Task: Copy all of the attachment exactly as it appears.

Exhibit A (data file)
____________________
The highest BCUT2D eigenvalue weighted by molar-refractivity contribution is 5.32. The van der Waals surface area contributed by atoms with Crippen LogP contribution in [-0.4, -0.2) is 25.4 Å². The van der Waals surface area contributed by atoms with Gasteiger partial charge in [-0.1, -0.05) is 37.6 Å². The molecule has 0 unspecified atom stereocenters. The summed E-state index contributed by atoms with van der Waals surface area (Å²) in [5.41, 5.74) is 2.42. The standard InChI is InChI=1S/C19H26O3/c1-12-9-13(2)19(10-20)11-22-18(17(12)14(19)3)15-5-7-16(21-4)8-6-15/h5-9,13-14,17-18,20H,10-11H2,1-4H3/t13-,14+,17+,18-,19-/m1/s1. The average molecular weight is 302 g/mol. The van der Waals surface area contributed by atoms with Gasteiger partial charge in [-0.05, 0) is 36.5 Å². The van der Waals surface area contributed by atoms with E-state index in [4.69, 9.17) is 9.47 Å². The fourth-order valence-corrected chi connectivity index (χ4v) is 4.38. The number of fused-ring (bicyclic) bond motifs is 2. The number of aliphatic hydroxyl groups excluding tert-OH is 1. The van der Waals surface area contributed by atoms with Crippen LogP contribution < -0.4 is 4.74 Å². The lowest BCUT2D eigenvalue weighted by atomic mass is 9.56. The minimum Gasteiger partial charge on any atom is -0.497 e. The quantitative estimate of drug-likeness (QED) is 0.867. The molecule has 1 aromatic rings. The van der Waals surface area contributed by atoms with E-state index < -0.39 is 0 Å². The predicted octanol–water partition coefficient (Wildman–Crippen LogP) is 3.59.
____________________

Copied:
The highest BCUT2D eigenvalue weighted by molar-refractivity contribution is 5.32. The van der Waals surface area contributed by atoms with Crippen LogP contribution in [-0.4, -0.2) is 25.4 Å². The van der Waals surface area contributed by atoms with Gasteiger partial charge in [-0.1, -0.05) is 37.6 Å². The molecule has 0 unspecified atom stereocenters. The summed E-state index contributed by atoms with van der Waals surface area (Å²) in [5.41, 5.74) is 2.42. The standard InChI is InChI=1S/C19H26O3/c1-12-9-13(2)19(10-20)11-22-18(17(12)14(19)3)15-5-7-16(21-4)8-6-15/h5-9,13-14,17-18,20H,10-11H2,1-4H3/t13-,14+,17+,18-,19-/m1/s1. The average molecular weight is 302 g/mol. The van der Waals surface area contributed by atoms with Gasteiger partial charge in [-0.05, 0) is 36.5 Å². The van der Waals surface area contributed by atoms with E-state index in [4.69, 9.17) is 9.47 Å². The fourth-order valence-corrected chi connectivity index (χ4v) is 4.38. The number of fused-ring (bicyclic) bond motifs is 2. The number of aliphatic hydroxyl groups excluding tert-OH is 1. The van der Waals surface area contributed by atoms with Crippen LogP contribution < -0.4 is 4.74 Å². The lowest BCUT2D eigenvalue weighted by atomic mass is 9.56. The minimum Gasteiger partial charge on any atom is -0.497 e. The quantitative estimate of drug-likeness (QED) is 0.867. The molecule has 1 aromatic rings. The van der Waals surface area contributed by atoms with E-state index < -0.39 is 0 Å². The predicted octanol–water partition coefficient (Wildman–Crippen LogP) is 3.59.